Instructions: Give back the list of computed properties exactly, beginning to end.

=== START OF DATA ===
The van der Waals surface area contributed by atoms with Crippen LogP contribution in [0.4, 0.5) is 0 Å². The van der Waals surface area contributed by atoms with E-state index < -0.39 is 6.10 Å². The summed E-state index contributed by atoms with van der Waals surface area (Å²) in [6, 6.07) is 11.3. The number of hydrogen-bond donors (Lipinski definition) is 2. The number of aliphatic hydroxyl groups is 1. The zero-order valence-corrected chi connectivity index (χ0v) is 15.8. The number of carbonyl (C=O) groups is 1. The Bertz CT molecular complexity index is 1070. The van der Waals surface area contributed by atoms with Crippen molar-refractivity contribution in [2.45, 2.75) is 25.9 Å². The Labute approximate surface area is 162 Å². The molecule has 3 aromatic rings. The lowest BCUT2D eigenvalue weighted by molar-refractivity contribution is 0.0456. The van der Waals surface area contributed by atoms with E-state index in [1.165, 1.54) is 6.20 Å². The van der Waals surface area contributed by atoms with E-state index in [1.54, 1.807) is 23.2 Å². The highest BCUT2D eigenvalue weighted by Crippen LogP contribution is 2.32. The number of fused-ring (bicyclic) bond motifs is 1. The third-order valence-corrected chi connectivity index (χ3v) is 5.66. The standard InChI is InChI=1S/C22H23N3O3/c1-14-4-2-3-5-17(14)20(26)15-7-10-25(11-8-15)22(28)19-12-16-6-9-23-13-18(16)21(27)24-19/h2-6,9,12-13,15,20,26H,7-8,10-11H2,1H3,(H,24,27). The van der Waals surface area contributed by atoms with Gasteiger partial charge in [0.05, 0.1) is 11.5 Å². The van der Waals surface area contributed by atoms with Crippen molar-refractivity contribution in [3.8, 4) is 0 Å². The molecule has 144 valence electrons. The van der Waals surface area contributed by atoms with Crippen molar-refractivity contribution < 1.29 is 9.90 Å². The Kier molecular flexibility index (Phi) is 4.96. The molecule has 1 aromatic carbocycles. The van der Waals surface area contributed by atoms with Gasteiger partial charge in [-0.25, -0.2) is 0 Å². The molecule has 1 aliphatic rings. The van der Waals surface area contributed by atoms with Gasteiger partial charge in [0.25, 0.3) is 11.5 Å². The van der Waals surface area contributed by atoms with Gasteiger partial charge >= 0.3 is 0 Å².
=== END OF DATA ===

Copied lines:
The van der Waals surface area contributed by atoms with Crippen LogP contribution in [0.4, 0.5) is 0 Å². The van der Waals surface area contributed by atoms with E-state index < -0.39 is 6.10 Å². The summed E-state index contributed by atoms with van der Waals surface area (Å²) in [6, 6.07) is 11.3. The number of hydrogen-bond donors (Lipinski definition) is 2. The number of aliphatic hydroxyl groups is 1. The zero-order valence-corrected chi connectivity index (χ0v) is 15.8. The number of carbonyl (C=O) groups is 1. The Bertz CT molecular complexity index is 1070. The van der Waals surface area contributed by atoms with Crippen molar-refractivity contribution in [2.45, 2.75) is 25.9 Å². The Labute approximate surface area is 162 Å². The molecule has 3 aromatic rings. The lowest BCUT2D eigenvalue weighted by molar-refractivity contribution is 0.0456. The van der Waals surface area contributed by atoms with E-state index in [1.165, 1.54) is 6.20 Å². The van der Waals surface area contributed by atoms with E-state index in [1.54, 1.807) is 23.2 Å². The highest BCUT2D eigenvalue weighted by Crippen LogP contribution is 2.32. The number of fused-ring (bicyclic) bond motifs is 1. The third-order valence-corrected chi connectivity index (χ3v) is 5.66. The standard InChI is InChI=1S/C22H23N3O3/c1-14-4-2-3-5-17(14)20(26)15-7-10-25(11-8-15)22(28)19-12-16-6-9-23-13-18(16)21(27)24-19/h2-6,9,12-13,15,20,26H,7-8,10-11H2,1H3,(H,24,27). The van der Waals surface area contributed by atoms with Gasteiger partial charge in [0.05, 0.1) is 11.5 Å². The van der Waals surface area contributed by atoms with Crippen molar-refractivity contribution in [3.8, 4) is 0 Å². The molecule has 144 valence electrons. The van der Waals surface area contributed by atoms with Crippen molar-refractivity contribution < 1.29 is 9.90 Å². The Kier molecular flexibility index (Phi) is 4.96. The molecule has 1 aromatic carbocycles. The van der Waals surface area contributed by atoms with Gasteiger partial charge in [-0.25, -0.2) is 0 Å². The molecule has 1 aliphatic rings. The van der Waals surface area contributed by atoms with Gasteiger partial charge in [0.25, 0.3) is 11.5 Å². The van der Waals surface area contributed by atoms with Gasteiger partial charge >= 0.3 is 0 Å².